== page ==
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Half row of beans did great, the other half did not

8 years ago


This year I planted a stand of Rattlesnake beans, supported on bamboo poles. The stand was two parallel rows running east-west, with good sunlight from the south.

I live in Seattle, and despite the reputation for rain there are often very dry spells during the summer. This year we went like 3-4 weeks with very little rain, and extremely intense sunlight. I don't think temperatures got over 95 for most of this time, but it hovered in mid to high 90s for a long period IIRC.

Anyway, to the west side of the stand, stands my house. In the morning the west end of the stand gets full sunlight, but then this gets dark much earlier than the other half in the evening, because my house puts a shadow on half of this garden bed.

The east side of the bed/stand gets pretty much full-on sunlight all day. ALSO, bordering on to the east of the beans was my tomatoes; big, 6+ foot tall plants with strong root systems going in every direction.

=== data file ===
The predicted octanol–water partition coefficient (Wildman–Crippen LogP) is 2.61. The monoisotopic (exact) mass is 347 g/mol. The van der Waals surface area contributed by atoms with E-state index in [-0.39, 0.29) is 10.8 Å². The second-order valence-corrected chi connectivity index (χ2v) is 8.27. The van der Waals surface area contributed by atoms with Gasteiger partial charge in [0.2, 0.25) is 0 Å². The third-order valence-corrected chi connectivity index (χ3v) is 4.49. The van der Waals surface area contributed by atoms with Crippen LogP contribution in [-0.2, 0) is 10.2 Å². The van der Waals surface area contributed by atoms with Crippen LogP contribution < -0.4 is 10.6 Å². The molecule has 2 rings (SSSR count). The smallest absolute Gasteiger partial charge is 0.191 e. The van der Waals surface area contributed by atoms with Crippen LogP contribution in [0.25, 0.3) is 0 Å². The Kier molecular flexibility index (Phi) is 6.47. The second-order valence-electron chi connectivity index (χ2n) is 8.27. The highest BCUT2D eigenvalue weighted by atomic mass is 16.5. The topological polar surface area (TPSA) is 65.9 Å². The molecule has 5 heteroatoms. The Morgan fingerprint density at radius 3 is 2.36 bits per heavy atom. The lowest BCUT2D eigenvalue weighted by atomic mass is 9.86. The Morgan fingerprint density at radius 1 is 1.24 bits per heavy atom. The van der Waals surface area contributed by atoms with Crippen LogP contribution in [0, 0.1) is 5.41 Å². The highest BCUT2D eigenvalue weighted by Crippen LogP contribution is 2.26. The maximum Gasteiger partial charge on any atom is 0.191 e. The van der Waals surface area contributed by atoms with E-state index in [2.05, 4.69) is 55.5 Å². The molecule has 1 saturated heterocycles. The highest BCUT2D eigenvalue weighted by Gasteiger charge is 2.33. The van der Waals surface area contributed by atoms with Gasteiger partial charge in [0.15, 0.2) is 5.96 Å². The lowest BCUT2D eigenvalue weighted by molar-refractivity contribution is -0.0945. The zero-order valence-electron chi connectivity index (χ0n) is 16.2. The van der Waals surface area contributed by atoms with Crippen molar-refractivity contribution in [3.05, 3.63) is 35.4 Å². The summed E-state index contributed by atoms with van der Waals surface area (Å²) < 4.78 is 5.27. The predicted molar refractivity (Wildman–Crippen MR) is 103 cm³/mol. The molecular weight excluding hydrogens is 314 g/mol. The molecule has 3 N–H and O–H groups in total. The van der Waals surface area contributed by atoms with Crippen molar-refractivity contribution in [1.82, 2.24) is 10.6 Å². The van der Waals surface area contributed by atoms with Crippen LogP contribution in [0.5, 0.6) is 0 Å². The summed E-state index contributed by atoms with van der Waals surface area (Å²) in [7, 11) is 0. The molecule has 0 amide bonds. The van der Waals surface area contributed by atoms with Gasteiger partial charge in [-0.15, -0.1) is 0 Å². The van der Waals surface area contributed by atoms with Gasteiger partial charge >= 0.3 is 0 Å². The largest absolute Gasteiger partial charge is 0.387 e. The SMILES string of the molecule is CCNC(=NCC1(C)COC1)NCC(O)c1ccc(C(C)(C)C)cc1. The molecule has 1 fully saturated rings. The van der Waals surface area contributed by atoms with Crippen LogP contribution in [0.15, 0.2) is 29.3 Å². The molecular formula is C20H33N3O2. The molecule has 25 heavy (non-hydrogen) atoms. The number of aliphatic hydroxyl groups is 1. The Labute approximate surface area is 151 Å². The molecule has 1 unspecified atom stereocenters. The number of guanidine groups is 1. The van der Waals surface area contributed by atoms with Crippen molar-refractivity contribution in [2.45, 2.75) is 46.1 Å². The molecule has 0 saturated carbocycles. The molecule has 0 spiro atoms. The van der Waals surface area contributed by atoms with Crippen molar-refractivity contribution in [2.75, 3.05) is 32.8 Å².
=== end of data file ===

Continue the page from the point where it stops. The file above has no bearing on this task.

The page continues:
So by the time the beans were up the poles, it was obvious that the east side of the bean stand was doing very badly. The vines were tall just like the west side, but the foliage was very small and sparse, and a bit yellow. The west side had luxurious foliage, and produced maybe 2 to 3 times as many beans as the east side.

I am wondering what accounts for this? Was the extra shade that the west side of the stand got what made those grow better? Or did the tomatoes interfere with the beans on the east side? Perhaps a combination of both? I am thinking that the east side beans probably got too much sun or not enough water... supposedly the interaction between beans and tomatoes is not enough to make such as dramatic difference. But maybe the tomatoes were sucking up all of their water?

Thanks for the advice!

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